Platformization

Infrastructures are being disrupted in a more subtle way, as the market structure for the provision of the infrastructure evolves into multi-sided markets intermediated by a digital platform. Traditional infrastructure managers are not substituted, but their services are being commoditized as they are aggregated and intermediated by digital platforms. Platforms have the ambition to monopolize the relationship with the customer and end up coordinating the provision of services by the underlying traditional players. Thus, infrastructures are platformed or at least in danger of being platformed.

This is the most relevant - but, at the same time, the most elusive - effect of digitalization in the traditional network industries. Traditional players will not be substituted; rather, they will still manage the underlying infrastructures and services. But their role in the market will be transformed, their power reduced, and their revenue diminished.

Platforms are transforming the traditional network industries into multi-sided markets. Traditional service providers become mere “sides” in a multi-sided market. Traditional service providers merely work for a platform’s algorithm. The algorithm dynamically determines for a user what the best service is: the service provided by a traditional service provider, the service provided by a competitor, or even an alternative service that would not have traditionally been a direct competitor.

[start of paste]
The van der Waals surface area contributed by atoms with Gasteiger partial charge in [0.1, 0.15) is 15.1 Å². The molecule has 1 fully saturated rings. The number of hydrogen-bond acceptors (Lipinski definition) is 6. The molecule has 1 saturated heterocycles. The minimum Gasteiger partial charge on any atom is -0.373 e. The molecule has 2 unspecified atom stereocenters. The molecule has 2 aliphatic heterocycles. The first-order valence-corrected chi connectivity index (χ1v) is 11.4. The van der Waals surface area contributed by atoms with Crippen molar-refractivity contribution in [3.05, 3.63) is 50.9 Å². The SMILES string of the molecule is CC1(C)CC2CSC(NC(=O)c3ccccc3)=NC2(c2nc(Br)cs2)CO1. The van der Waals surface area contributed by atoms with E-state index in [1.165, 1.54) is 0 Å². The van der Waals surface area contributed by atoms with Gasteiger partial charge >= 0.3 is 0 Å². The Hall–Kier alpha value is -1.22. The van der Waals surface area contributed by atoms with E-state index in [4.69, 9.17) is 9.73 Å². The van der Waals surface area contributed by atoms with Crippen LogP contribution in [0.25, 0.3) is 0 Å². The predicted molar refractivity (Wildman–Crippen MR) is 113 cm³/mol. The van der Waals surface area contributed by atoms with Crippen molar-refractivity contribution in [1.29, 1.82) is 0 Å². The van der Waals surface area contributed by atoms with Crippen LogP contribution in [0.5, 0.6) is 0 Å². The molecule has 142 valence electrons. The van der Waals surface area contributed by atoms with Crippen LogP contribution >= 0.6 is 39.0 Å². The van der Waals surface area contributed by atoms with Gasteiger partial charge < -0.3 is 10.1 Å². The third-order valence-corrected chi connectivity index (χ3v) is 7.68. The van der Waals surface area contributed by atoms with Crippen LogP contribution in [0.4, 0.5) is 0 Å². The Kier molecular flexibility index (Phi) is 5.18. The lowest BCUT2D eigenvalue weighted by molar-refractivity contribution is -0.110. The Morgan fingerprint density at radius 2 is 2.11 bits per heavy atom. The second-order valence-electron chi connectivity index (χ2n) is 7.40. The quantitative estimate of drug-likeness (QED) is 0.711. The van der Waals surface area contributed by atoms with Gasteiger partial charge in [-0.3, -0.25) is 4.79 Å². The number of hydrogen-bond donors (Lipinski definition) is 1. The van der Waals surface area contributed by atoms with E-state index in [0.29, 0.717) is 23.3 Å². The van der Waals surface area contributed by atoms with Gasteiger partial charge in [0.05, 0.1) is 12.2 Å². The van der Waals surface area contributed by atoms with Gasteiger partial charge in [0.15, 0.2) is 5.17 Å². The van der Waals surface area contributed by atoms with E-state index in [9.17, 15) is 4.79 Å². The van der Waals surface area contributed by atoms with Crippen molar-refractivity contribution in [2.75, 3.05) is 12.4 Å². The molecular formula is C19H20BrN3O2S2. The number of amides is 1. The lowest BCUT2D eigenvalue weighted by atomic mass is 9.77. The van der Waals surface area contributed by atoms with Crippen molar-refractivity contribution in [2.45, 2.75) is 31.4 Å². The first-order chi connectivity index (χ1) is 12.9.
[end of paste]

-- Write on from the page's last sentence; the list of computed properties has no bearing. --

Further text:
Transport provides the most mature example: Mobility-as-a-Service. The platform coordinates all the available transport modes (from taxis to bikes and scooters, but also public transportation offerings) and nudges passengers into the most efficient provider, which will be an incumbent such as a taxi, or a newcomer like a private driver, or perhaps a public bus, which can be an efficient alternative. If the algorithm identifies a nearby bus stop and a bus approaching in a matter of seconds, the bus will, overall, be faster and cheaper than a taxi. Alternatively, the algorithm may not offer this alternative because it could result in lower revenue for the platform.